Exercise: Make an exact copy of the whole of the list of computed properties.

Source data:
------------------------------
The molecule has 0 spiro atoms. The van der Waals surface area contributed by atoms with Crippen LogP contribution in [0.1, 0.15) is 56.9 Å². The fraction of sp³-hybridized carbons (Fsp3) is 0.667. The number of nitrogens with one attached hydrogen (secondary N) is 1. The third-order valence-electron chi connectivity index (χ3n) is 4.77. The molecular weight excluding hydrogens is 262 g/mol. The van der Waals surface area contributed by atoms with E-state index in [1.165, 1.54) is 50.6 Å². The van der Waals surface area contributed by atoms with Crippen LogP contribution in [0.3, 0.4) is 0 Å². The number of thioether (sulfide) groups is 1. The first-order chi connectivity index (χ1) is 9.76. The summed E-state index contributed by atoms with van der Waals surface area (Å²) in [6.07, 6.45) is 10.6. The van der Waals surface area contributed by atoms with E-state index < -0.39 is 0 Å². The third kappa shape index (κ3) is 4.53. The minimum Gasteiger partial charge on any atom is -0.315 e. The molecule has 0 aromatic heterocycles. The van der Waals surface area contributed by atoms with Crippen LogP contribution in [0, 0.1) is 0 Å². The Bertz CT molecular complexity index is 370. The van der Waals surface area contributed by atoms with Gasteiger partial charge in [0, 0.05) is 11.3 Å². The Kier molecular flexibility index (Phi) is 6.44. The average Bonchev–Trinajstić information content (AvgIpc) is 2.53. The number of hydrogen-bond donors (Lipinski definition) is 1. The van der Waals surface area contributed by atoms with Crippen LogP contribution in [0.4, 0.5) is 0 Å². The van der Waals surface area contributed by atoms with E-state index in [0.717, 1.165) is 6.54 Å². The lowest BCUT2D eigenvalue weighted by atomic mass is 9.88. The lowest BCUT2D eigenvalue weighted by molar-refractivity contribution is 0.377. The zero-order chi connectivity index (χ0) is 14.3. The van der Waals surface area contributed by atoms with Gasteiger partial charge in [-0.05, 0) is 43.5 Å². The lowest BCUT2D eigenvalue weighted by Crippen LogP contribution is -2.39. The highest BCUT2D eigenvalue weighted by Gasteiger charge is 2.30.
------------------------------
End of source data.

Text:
The molecule has 0 spiro atoms. The van der Waals surface area contributed by atoms with Crippen LogP contribution in [0.1, 0.15) is 56.9 Å². The fraction of sp³-hybridized carbons (Fsp3) is 0.667. The number of nitrogens with one attached hydrogen (secondary N) is 1. The third-order valence-electron chi connectivity index (χ3n) is 4.77. The molecular weight excluding hydrogens is 262 g/mol. The van der Waals surface area contributed by atoms with E-state index in [1.165, 1.54) is 50.6 Å². The van der Waals surface area contributed by atoms with Crippen LogP contribution in [0.3, 0.4) is 0 Å². The number of thioether (sulfide) groups is 1. The first-order chi connectivity index (χ1) is 9.76. The summed E-state index contributed by atoms with van der Waals surface area (Å²) in [6.07, 6.45) is 10.6. The van der Waals surface area contributed by atoms with E-state index < -0.39 is 0 Å². The third kappa shape index (κ3) is 4.53. The minimum Gasteiger partial charge on any atom is -0.315 e. The molecule has 0 aromatic heterocycles. The van der Waals surface area contributed by atoms with Crippen LogP contribution in [0, 0.1) is 0 Å². The Bertz CT molecular complexity index is 370. The van der Waals surface area contributed by atoms with Gasteiger partial charge in [0, 0.05) is 11.3 Å². The Kier molecular flexibility index (Phi) is 6.44. The average Bonchev–Trinajstić information content (AvgIpc) is 2.53. The number of hydrogen-bond donors (Lipinski definition) is 1. The van der Waals surface area contributed by atoms with Crippen LogP contribution in [0.4, 0.5) is 0 Å². The van der Waals surface area contributed by atoms with E-state index in [0.717, 1.165) is 6.54 Å². The lowest BCUT2D eigenvalue weighted by atomic mass is 9.88. The lowest BCUT2D eigenvalue weighted by molar-refractivity contribution is 0.377. The zero-order chi connectivity index (χ0) is 14.3. The van der Waals surface area contributed by atoms with Gasteiger partial charge in [-0.05, 0) is 43.5 Å². The lowest BCUT2D eigenvalue weighted by Crippen LogP contribution is -2.39. The highest BCUT2D eigenvalue weighted by Gasteiger charge is 2.30.